Zion the Prize
Backpacking Zion National Park
Geological wonders, massive canyon views, and a bit of a grind to get to the good stuff … it’s all part of the blissful isolation you can find on the West Rim Trail at Zion, the fourth most visited national park in the country. Lose the crowds on a backpacking adventure starting at the most popular trailhead. Within just a few miles you’re likely to have the trail mostly to yourself for this 14-mile out-and-back adventure that climbs over 3,400 feet to a serene Southwest sanctuary and nine primitive campsites on the West Rim. Pro tip: Our favorite is Campsite 4. While day-of permits are possible for five of the nine sites, we recommend making a reservation ahead of time for a guarantee on a site.
From the main visitor center you’ll shuttle to the Grotto trailhead, which crosses the Virgin River over a photogenic bridge. Follow the paved path towards famous Angels Landing and begin switchbacks up Zion Canyon’s west wall—a brutal grind with no shade, so get a very early start. Of course, the higher you rise, the better the views, with pink and red sheer sandstone cliffs as something to constantly marvel at.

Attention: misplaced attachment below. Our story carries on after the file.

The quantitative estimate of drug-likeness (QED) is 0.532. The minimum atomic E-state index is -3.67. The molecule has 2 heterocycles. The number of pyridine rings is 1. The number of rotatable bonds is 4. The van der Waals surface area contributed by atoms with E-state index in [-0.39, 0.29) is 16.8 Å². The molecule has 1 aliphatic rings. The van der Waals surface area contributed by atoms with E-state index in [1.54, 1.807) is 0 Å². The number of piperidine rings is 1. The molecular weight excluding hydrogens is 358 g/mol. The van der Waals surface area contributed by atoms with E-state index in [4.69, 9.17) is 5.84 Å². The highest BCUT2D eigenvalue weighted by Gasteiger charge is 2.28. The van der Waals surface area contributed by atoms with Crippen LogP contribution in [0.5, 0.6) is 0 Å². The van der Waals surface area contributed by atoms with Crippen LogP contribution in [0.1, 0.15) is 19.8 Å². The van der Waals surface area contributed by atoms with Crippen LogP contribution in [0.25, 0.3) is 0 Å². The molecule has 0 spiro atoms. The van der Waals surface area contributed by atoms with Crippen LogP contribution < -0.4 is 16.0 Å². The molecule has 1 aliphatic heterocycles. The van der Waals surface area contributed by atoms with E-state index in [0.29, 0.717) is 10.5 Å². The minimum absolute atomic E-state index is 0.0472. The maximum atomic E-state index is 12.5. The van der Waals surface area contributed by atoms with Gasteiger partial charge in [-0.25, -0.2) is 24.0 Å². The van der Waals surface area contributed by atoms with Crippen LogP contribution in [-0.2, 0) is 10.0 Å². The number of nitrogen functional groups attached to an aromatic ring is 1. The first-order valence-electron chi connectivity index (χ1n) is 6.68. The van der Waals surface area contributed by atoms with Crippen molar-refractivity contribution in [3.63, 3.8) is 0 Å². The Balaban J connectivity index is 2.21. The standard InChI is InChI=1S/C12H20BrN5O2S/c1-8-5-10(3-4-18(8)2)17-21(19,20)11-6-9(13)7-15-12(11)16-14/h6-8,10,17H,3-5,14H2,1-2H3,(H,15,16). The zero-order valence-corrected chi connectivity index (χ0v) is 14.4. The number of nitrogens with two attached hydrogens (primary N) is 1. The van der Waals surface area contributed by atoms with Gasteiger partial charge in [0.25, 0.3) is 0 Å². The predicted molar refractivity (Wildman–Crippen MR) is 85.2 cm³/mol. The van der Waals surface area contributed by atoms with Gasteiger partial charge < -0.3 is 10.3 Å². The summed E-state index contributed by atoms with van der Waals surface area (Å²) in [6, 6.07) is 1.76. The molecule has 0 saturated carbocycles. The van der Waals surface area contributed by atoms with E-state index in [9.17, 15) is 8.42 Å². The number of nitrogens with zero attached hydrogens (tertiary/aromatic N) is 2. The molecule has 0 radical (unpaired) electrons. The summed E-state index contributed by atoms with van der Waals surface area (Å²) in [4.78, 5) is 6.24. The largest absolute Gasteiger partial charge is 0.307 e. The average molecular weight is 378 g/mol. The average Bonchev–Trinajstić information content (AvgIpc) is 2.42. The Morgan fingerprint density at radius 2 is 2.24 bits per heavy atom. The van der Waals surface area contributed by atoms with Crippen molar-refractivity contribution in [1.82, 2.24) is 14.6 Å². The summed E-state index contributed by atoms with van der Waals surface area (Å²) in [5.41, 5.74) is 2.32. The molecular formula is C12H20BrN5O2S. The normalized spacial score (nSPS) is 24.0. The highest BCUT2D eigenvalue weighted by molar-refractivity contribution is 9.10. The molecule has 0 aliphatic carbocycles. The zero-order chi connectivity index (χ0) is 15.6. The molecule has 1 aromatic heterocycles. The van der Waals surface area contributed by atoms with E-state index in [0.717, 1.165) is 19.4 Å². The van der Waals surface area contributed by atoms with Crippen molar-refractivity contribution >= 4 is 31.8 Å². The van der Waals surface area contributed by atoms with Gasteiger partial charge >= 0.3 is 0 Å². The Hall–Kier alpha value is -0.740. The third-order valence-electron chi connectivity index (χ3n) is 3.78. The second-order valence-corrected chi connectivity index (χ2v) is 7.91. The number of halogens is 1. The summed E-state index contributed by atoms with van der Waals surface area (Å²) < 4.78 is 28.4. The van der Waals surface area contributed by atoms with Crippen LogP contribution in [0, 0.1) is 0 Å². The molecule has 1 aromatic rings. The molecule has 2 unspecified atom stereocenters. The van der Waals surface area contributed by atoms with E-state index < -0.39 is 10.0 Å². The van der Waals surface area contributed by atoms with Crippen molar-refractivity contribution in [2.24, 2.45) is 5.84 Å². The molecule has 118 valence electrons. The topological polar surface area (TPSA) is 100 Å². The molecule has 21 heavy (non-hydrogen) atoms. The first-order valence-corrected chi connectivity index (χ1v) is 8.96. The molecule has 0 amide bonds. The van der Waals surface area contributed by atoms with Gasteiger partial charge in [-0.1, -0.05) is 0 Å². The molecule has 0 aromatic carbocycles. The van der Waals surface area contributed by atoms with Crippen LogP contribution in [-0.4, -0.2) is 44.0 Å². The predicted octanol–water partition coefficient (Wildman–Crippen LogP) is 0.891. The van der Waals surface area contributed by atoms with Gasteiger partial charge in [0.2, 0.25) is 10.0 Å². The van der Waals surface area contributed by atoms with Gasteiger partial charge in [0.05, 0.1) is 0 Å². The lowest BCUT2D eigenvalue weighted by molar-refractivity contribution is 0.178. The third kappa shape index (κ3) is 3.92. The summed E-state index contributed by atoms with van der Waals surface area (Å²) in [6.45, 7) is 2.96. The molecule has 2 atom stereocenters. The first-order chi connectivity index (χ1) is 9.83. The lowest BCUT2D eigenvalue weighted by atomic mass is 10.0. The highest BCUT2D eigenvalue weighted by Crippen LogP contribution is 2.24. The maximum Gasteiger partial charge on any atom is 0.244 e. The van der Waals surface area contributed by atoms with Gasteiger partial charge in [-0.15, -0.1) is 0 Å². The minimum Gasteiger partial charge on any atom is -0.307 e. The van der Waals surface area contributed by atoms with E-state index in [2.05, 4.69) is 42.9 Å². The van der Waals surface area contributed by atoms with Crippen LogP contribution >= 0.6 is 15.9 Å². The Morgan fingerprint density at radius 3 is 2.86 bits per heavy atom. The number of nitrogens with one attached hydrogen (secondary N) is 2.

More captivating is the deep, narrow gorge below and its surrounding iconic rock formations with grandiose names like the Court of Patriarchs and Mountain of the Sun. When you get to Walter’s Wiggles, the toughest part of the slog begins: 21 short, steep switchbacks to Scout Lookout, your halfway point and a grand opportunity to take a break and take in the divine views of Angels Landing. The West Rim Trail continues from here, escaping crowds and bringing backcountry scenery. And canyons! Refrigerator Canyon and Telephone Canyon have panoramas seen by far fewer folks (just be very careful of drop-offs!).
Hike down to lush vegetation before crossing a bridge and … yep, heading back up again! The views keep the inspiration going, and at mile 5.5 you’ll reach the first campsite along with the all-important Cabin Spring, quite possibly the only reliable water source (bring a filter!). Fill up! Then continue west (left) at the junction, reaching Campsite 4 within another 1.5 miles. It’s the perfect secluded spot, perched on a forested plateau. Set up camp for the weekend under the ponderosa pines.
Do a day hike on the Telephone Canyon Loop (5.5 miles, all in), where you’ll get canyon views in every direction and a vista of the Pine Valley Mountains to the west. Deer herds may provide added company. Potato Hollow is a nice picnic spot, and intrepid hikers can extend the journey north to Lava Point. Two nights is nice here, but it’s hard to leave!
Park at the main visitor center lot (or find street parking in town) and head for the famous park shuttle. We highly recommend making a reservation.
Story and photos by Matt Pawlik, pictured here in a green hat, front right, on selfie photo duty, post-trip celebration at Zion Brewery just outside the park.
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